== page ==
Bears’ Eddie Jackson: ‘Licking my chops’ to face Joe Flacco

Jackson is ready for Browns quarterback Joe Flacco to try to throw deep.

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Bears safety Eddie Jackson runs against the Lions.

Bears safety Eddie Jackson runs against the Lions.

Michael Reaves/Getty Images

Bears safety Eddie Jackson is ready for Browns quarterback Joe Flacco to try to throw deep Sunday.

“I go in licking my chops,” Jackson said this week. “Hey, look, that ball is going to be in the air.”

Flacco, the 38-year-old veteran now in his 16th NFL season, always is looking downfield. The Bears, who have forced 11 turnovers over their last three games, can’t wait to see him do it some more.

“I feel like he’s like [the Vikings’] Kirk Cousins, where if you let him sit back there and be comfortable, he’ll rip you apart,” said Jackson, who was tied for third in the league with four interceptions last year but has none this season. “If you give him a little bit of pressure and get him uncomfortable, mistakes start to unroll.”

The Bears have reason to be greedy. They’re one of only two teams this year with at least two interceptions in three straight games. They’ve also forced at least three turnovers in each of their last three games. Only six other teams since 2020 can say that.

Flacco, however, might be the wrong person to supply with bulletin-board material. His résumé — 16 career playoff games, although he’s almost 11 years removed from winning a Super Bowl with the Ravens — would make him the best quarterback in Bears history.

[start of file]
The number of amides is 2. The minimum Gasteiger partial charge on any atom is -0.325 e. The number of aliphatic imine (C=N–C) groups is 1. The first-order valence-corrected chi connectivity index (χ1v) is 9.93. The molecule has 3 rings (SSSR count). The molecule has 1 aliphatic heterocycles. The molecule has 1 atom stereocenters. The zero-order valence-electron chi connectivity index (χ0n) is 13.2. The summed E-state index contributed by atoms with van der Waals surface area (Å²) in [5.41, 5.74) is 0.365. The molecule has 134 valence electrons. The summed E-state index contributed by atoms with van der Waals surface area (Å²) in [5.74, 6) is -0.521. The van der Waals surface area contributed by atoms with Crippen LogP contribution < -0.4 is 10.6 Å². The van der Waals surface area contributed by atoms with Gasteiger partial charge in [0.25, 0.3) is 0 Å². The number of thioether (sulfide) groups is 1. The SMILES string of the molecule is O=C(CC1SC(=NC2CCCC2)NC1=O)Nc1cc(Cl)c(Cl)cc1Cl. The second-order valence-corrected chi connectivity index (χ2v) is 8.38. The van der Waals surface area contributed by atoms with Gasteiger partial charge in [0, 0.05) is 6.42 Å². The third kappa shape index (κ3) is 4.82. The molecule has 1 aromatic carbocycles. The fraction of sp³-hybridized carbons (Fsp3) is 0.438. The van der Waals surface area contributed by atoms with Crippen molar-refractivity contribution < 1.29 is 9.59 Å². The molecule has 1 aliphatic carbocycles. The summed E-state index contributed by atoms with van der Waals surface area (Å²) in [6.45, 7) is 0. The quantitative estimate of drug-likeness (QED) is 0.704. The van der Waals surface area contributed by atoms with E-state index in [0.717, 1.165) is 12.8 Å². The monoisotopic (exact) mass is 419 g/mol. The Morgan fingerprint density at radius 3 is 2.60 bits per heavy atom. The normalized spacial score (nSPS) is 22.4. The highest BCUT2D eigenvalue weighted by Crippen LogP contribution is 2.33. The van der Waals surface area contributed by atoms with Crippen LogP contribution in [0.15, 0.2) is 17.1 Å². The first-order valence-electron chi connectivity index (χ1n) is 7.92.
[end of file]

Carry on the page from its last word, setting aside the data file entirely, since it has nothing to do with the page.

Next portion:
Just last month, it seemed his career was kaput. After playing sparingly in parts of the previous three seasons with the Jets, he wasn’t a member of any team at the start of this season and even tried out for a TV gig with “Inside the NFL.” The Browns signed him to their practice squad in Week 11 after losing Deshaun Watson to a season-ending shoulder injury. Two weeks later, Flacco made his first start. After his second on Sunday, coach Kevin Stefanski named him the starter for the rest of the season. And on Thursday, the Browns officially signed him to the 53-man roster, giving him a contract that promises him $75,000 for every game he wins the rest of the regular season, plus more for playoff victories.

If the Browns are successful, it will be because of Flacco’s willingness to go deep.

“He doesn’t really want to do checkdowns,” Jackson said.

In his first start, a loss to the Rams on Dec. 3, Flacco threw 19 passes longer than 10 yards in the air, the most of any Browns quarterback in five years. The next week in a win over the Jaguars, he threw 15.

“He stretches the whole part of the field,” Bears coach Matt Eberflus said. “It’s not just vertically — it’s horizontally, as well. There are certain quarterbacks that only throw in between the hashes, in between the numbers, and you can certainly pack the paint, so to speak, on that, but he makes you defend the whole field.”

Flacco averaged 7.8 air yards per pass against the Rams and 5.8 against the Jaguars. Both were more than what Watson, Dorian Thompson-Robinson and P.J. Walker averaged before Flacco’s arrival.

“We all know he’s got a strong arm,” Bears defensive tackle Justin Jones said. “But he’s been around a long time, so his IQ is as dangerous as his arm.” 

Flacco is the latest unlikely starter in a season of almost unprecedented NFL quarterback turnover. The Cinderellas typically fade — most notably Josh Dobbs, whom the Bears held to 10 points and the Vikings benched the next game.

Jackson said he has been impressed with how often backups have won games fresh off the bench.

“Obviously, later on they come and unveil themselves for what they really are,” he said.

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